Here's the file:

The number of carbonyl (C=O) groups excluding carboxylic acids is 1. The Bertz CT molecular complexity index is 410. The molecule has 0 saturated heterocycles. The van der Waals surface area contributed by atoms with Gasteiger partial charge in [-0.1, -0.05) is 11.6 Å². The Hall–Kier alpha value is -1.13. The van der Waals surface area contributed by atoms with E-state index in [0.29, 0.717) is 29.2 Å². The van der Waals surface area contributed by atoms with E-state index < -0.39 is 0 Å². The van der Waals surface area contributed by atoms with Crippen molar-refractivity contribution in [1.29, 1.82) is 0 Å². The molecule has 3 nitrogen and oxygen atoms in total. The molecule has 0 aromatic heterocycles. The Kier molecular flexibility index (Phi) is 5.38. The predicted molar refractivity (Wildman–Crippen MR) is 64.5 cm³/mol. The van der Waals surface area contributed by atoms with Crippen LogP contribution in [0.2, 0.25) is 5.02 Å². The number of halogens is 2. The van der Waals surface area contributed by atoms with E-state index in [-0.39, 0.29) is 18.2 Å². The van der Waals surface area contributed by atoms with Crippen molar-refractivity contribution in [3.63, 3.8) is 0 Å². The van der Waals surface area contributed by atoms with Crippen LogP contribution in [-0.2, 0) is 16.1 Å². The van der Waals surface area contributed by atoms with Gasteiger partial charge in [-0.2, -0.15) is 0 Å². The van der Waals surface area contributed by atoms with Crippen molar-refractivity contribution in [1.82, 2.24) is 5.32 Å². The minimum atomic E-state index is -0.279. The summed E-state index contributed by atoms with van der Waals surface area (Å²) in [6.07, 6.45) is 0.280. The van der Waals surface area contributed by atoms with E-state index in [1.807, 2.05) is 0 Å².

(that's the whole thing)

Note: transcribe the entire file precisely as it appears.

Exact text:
The number of carbonyl (C=O) groups excluding carboxylic acids is 1. The Bertz CT molecular complexity index is 410. The molecule has 0 saturated heterocycles. The van der Waals surface area contributed by atoms with Gasteiger partial charge in [-0.1, -0.05) is 11.6 Å². The Hall–Kier alpha value is -1.13. The van der Waals surface area contributed by atoms with E-state index in [0.29, 0.717) is 29.2 Å². The van der Waals surface area contributed by atoms with E-state index < -0.39 is 0 Å². The van der Waals surface area contributed by atoms with Crippen molar-refractivity contribution in [1.29, 1.82) is 0 Å². The molecule has 3 nitrogen and oxygen atoms in total. The molecule has 0 aromatic heterocycles. The Kier molecular flexibility index (Phi) is 5.38. The predicted molar refractivity (Wildman–Crippen MR) is 64.5 cm³/mol. The van der Waals surface area contributed by atoms with Crippen LogP contribution in [0.2, 0.25) is 5.02 Å². The number of halogens is 2. The van der Waals surface area contributed by atoms with E-state index in [-0.39, 0.29) is 18.2 Å². The van der Waals surface area contributed by atoms with Crippen molar-refractivity contribution in [3.63, 3.8) is 0 Å². The van der Waals surface area contributed by atoms with Crippen LogP contribution in [-0.2, 0) is 16.1 Å². The van der Waals surface area contributed by atoms with Gasteiger partial charge in [-0.2, -0.15) is 0 Å². The van der Waals surface area contributed by atoms with Crippen molar-refractivity contribution in [1.82, 2.24) is 5.32 Å². The minimum atomic E-state index is -0.279. The summed E-state index contributed by atoms with van der Waals surface area (Å²) in [6.07, 6.45) is 0.280. The van der Waals surface area contributed by atoms with E-state index in [1.807, 2.05) is 0 Å².